One of the most promising materials for improving the charge life of Li-ion batteries has been nanostructured silicon. Silicon has been discovered to improve the charge capacity of anodes (negative electrodes) in lithium-ion batteries by as much as ten times over standard graphite-based anodes. Unfortunately, silicon anodes crack and become unusable after a few charge/discharge cycles. This occurs because the material swells and shrinks as the ions shuttle back and forth. It has been hoped that nanostructuring the silicon can reduce or eliminate this rapid cracking. Toney and his team are looking at this problem and others assocated with silicon in batteries.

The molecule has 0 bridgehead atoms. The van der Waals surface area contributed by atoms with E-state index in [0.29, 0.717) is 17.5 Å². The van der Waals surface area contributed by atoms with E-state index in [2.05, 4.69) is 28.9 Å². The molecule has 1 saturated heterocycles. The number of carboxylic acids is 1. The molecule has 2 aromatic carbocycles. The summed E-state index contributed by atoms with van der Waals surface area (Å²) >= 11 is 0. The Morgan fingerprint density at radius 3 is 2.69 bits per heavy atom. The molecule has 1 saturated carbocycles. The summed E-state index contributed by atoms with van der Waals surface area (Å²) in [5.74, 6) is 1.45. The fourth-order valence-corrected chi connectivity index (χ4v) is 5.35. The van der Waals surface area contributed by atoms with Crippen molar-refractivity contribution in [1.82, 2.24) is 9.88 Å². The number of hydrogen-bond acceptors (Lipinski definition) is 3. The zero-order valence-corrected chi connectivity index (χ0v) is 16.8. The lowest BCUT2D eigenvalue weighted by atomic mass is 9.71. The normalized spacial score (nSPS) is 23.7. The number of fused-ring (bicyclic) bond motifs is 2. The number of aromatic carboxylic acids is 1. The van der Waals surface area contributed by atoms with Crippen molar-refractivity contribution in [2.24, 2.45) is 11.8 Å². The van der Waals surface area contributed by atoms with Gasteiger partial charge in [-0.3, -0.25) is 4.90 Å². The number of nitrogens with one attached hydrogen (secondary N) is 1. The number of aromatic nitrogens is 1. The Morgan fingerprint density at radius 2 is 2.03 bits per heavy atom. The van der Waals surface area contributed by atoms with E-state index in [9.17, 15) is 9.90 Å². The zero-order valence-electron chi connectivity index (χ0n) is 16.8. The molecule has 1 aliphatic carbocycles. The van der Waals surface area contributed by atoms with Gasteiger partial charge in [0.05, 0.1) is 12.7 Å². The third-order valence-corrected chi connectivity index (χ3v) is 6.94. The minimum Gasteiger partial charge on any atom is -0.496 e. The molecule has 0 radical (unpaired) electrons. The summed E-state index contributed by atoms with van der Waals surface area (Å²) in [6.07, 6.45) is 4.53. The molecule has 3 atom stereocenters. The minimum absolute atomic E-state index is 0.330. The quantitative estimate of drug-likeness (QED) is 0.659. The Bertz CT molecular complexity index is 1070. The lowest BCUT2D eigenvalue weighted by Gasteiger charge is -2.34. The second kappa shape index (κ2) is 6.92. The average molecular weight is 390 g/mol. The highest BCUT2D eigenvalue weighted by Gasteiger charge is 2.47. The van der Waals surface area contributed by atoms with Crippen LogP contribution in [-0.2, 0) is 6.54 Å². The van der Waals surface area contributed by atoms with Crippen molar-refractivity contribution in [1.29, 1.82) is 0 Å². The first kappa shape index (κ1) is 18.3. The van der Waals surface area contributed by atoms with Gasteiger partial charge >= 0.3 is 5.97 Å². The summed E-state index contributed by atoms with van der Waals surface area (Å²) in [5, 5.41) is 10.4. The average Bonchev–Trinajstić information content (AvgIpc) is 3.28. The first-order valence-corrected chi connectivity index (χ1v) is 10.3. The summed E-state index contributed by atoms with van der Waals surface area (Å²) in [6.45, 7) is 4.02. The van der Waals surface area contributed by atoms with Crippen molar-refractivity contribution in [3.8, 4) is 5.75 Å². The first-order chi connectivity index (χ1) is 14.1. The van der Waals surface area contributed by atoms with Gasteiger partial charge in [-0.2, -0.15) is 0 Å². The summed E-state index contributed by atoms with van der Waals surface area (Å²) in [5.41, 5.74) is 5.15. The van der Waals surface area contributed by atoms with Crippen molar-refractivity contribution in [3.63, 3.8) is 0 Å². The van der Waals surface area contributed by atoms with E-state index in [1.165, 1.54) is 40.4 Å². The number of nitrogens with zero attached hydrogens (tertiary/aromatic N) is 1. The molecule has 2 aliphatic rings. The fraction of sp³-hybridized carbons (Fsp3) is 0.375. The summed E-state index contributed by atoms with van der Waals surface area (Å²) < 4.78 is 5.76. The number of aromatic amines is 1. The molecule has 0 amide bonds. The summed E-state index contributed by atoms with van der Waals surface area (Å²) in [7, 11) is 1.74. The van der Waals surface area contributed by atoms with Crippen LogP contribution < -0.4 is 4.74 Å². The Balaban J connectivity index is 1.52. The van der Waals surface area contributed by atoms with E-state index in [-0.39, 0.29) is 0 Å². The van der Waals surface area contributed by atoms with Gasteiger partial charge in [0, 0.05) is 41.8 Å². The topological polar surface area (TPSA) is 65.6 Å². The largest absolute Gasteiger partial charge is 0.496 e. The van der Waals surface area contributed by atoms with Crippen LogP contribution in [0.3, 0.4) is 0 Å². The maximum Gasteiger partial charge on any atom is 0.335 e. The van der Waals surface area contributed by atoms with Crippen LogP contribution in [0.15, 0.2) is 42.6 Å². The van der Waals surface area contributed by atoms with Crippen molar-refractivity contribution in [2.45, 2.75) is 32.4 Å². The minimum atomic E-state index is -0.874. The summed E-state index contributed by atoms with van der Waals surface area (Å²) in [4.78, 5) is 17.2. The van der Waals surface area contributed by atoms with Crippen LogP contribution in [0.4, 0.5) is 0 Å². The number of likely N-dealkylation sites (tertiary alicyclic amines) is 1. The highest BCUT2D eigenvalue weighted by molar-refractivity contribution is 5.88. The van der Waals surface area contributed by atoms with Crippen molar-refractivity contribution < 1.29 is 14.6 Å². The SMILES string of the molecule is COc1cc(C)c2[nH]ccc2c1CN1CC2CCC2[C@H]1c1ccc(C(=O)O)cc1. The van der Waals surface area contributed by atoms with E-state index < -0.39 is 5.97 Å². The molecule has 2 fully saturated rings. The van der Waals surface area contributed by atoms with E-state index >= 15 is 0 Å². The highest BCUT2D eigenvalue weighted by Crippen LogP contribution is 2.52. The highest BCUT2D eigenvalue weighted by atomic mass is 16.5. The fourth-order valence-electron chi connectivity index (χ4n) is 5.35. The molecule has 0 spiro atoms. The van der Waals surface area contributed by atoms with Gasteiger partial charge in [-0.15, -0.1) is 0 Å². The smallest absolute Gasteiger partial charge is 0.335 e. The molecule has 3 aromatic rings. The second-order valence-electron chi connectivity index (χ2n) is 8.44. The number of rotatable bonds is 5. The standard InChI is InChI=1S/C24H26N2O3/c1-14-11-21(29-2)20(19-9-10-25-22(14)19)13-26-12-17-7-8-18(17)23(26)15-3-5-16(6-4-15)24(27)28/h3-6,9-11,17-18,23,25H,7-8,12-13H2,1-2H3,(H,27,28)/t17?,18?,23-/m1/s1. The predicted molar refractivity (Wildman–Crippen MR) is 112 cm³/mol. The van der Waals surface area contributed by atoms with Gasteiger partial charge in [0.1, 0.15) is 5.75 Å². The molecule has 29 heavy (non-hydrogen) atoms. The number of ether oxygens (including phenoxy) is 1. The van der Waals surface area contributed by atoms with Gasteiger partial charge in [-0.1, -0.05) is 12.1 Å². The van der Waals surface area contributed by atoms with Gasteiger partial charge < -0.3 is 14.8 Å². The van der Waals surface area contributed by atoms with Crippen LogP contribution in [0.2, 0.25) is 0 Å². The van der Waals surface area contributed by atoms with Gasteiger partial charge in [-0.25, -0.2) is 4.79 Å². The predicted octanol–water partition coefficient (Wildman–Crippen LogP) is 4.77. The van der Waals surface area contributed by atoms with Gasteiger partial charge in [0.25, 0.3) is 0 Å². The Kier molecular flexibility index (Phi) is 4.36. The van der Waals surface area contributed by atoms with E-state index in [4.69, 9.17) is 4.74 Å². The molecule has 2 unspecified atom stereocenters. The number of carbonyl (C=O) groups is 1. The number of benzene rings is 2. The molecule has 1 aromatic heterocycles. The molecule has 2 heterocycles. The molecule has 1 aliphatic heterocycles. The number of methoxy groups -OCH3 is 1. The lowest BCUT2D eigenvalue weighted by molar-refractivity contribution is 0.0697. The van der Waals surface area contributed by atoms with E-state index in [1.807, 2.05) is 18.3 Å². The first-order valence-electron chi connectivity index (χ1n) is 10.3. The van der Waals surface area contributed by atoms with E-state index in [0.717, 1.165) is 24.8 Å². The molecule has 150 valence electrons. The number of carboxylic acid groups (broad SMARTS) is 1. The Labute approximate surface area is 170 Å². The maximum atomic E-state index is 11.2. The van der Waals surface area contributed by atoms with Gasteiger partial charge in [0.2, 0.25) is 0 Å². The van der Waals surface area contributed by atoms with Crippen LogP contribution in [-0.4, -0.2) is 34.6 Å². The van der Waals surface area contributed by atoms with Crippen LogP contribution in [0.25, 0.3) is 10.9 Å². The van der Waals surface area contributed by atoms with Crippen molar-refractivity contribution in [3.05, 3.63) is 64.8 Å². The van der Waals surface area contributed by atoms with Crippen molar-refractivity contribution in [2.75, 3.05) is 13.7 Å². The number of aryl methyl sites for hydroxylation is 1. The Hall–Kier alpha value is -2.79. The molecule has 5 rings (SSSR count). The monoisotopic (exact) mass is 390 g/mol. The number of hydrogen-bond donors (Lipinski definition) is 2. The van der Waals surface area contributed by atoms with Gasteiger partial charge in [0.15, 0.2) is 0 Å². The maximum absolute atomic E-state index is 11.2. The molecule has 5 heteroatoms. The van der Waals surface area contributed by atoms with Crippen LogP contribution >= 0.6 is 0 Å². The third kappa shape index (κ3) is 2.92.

“One of the problems with silicon is you grow this all-electrolyte interface right at the surface of the silicon that consumes the electrolyte and consumes lithium,” says Toney. “If that grows uncontrollably, all the lithium ends up there and not in silicon where you want it. So we want a passivating layer there that is compliant in the sense that it can stretch. And so we’re in the process of providing some knowledge to guide people and get other researchers to think about what additives we want to add to electrolyte to kind of tune the properties of this layer.”
While polymers have been used as a passivating layer, Toney says that you can also tune the reactions that form to serve as an extremely effective passivating layer.
A great example of this is not in the battery space, but in stainless steel manufacturing, where the the alloying elements are designed to create a passive film on the surface that basically prevents the stainless steel from corroding and gives long life, according to Toney. “This passivating layer has allowed stainless steel to be used ubiquitously in our society,” he adds.